22 August 2011
ByAppeared in BioNews 621
BBC Radio 4, Tuesday 16 August 2011
In this first episode of a new documentary series, medical correspondent Dr Mark Porter investigated how developmental events in the womb have an astonishing impact on long-term adult health.
During this week's programme, titled 'In the Womb', Dr Porter discussed with healthcare professionals the impact of nutritional imbalances during fetal development and how these can be linked to conditions such as stroke, heart failure and type 2 diabetes. This notion stems from the argument that your susceptibility to developing such illnesses is influenced by the first 1000 days of life - roughly from conception to your second birthday.
The importance of a healthy lifestyle and its impact on child development has been the focus of numerous studies. Ideas about what this involves are constantly evolving – I'm sure our parents' and grandparents' generations had different ideas about this! But how lifestyles and early development affect our vulnerability to chronic diseases is less well known.
Professor Kent Thornburg, Director of the Heart Research Center at Oregon Health and Science University, highlighted the significance of a mother's lifestyle on a baby's development. 'Nutrition is very important at this time. The body is building its structures in a way which will be important to preventing disease later in life', he said.
David Barker, Professor of Epidemiology at the University of Southampton, has his own ideas. The 'Barker Theory' links the risk of developing conditions in adulthood to nutrition in the womb with low weight birth babies being at higher risk. At present, we treat the adult when they develop chronic conditions. But do we need to include lifespan when understanding a person's state of health?
Every human system, function and organ has a critical period of development, explained Professor Barker. These occur at different times for different organs with almost all occurring in the womb. It follows that an organ's final ability to function may be compromised if there is a lack of nutrients during its development.
This has been illustrated by Alan Jackson, Paediatrician and Professor of Human Nutrition at the University of Southampton. His research showed slowing organ growth during development stays with people through life. One example is nephron formation in the kidneys: the fewer nephrons a baby develops, the harder it is to produce urine and maintain a healthy salt balance. This is thought to increase the likelihood of having high blood pressure as an adult.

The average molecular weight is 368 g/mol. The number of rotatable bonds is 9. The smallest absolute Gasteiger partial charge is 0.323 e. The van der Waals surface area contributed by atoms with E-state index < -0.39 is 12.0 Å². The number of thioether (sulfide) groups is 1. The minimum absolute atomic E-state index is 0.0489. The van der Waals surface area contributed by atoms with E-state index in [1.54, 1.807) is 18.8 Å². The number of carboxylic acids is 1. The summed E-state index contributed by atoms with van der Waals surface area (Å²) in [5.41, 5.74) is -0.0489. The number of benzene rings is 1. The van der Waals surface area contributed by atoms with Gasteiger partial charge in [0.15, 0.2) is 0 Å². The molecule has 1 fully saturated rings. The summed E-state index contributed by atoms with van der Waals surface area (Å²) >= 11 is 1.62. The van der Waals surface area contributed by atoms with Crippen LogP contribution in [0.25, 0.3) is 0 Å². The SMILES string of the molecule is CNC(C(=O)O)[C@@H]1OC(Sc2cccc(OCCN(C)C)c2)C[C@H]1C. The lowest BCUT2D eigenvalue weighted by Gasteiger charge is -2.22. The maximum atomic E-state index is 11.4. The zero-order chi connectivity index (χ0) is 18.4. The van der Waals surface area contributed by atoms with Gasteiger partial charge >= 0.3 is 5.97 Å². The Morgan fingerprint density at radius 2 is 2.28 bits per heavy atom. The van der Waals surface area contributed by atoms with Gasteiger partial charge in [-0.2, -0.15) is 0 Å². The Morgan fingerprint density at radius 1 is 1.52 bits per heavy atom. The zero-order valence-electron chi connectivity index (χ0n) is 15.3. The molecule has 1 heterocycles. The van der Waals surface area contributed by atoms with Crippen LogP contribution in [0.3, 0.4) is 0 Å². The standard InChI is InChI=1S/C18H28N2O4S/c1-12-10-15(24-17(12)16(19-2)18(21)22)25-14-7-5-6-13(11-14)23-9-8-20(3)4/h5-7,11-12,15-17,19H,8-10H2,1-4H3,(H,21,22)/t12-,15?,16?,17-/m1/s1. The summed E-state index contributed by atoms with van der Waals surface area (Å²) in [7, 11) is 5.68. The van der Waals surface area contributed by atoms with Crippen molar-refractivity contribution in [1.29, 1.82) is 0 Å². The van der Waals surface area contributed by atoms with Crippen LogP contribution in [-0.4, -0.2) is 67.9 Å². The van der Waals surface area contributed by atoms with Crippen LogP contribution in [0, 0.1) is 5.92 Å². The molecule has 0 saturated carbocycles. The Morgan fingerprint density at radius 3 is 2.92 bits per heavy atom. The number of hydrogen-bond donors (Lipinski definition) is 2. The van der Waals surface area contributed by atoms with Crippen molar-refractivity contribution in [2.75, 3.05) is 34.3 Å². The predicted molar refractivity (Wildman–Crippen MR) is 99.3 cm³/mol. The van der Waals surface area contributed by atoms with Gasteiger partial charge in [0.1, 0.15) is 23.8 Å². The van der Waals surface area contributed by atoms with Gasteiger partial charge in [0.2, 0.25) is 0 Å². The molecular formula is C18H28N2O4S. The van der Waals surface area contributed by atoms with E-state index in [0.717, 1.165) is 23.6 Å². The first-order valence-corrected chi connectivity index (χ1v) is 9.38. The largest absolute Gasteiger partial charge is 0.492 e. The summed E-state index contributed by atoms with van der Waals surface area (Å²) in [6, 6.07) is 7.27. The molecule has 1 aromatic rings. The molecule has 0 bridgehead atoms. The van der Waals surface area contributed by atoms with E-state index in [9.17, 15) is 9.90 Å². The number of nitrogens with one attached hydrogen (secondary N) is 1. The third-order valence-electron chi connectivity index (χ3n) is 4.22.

Birth weight alone is a crude measurement of nutrition in the womb and placenta size should also be considered, explained Professor Barker. 'It is efficient to have lots of baby and not much placenta and in 20 years we have seen that a small baby and big placenta is highly adverse in the long term', he said.
Nutritional flow influences what kind of placenta is made. If a small placenta is made, the baby's heart has to work harder to push blood around - increasing its blood pressure. This can lead to the baby developing a stiffer heart with fewer cells, possibly leading to heart disease. Furthermore, such developments don't become apparent until later in life when heart failure sets in.
Dr Porter finished the documentary by looking to the future and throwing down a healthcare challenge. How does such pioneering research influence the way we treat disease in the future? If chronic disease is the body's response to variations in the normal development process, can we use this as a strategy to prevent it?
The idea of waiting for a disease to become develop and then fixing the problem could be the wrong approach. Preventative medicine encourages adults to adopt a healthy lifestyle by not smoking, eating well and exercising. Dr Porter concluded by suggesting a close monitoring of parents' and babies' nutritional intake during child development could be a worthwhile addition to preventative care.